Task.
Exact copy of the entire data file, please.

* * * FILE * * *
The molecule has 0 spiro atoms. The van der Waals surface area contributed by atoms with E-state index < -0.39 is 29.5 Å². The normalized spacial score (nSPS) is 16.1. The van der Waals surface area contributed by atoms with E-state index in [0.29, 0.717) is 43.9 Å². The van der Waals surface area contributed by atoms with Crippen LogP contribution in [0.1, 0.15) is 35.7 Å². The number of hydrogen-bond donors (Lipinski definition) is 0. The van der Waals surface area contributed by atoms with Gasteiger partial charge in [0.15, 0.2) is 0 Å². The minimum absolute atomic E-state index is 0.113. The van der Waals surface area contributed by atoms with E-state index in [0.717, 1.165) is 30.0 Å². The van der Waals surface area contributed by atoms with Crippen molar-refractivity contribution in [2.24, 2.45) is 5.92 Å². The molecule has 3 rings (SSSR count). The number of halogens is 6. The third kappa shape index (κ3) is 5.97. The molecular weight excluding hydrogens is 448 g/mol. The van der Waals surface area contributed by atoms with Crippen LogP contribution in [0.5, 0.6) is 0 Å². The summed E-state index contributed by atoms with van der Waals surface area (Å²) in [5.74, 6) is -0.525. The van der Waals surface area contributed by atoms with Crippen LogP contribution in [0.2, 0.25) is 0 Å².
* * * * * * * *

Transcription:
The molecule has 0 spiro atoms. The van der Waals surface area contributed by atoms with E-state index < -0.39 is 29.5 Å². The normalized spacial score (nSPS) is 16.1. The van der Waals surface area contributed by atoms with E-state index in [0.29, 0.717) is 43.9 Å². The van der Waals surface area contributed by atoms with Crippen LogP contribution in [0.1, 0.15) is 35.7 Å². The number of hydrogen-bond donors (Lipinski definition) is 0. The van der Waals surface area contributed by atoms with Gasteiger partial charge in [0.15, 0.2) is 0 Å². The minimum absolute atomic E-state index is 0.113. The van der Waals surface area contributed by atoms with E-state index in [0.717, 1.165) is 30.0 Å². The van der Waals surface area contributed by atoms with Crippen molar-refractivity contribution in [2.24, 2.45) is 5.92 Å². The molecule has 3 rings (SSSR count). The number of halogens is 6. The third kappa shape index (κ3) is 5.97. The molecular weight excluding hydrogens is 448 g/mol. The van der Waals surface area contributed by atoms with Crippen LogP contribution in [0.5, 0.6) is 0 Å². The summed E-state index contributed by atoms with van der Waals surface area (Å²) in [5.74, 6) is -0.525. The van der Waals surface area contributed by atoms with Crippen LogP contribution in [0.2, 0.25) is 0 Å².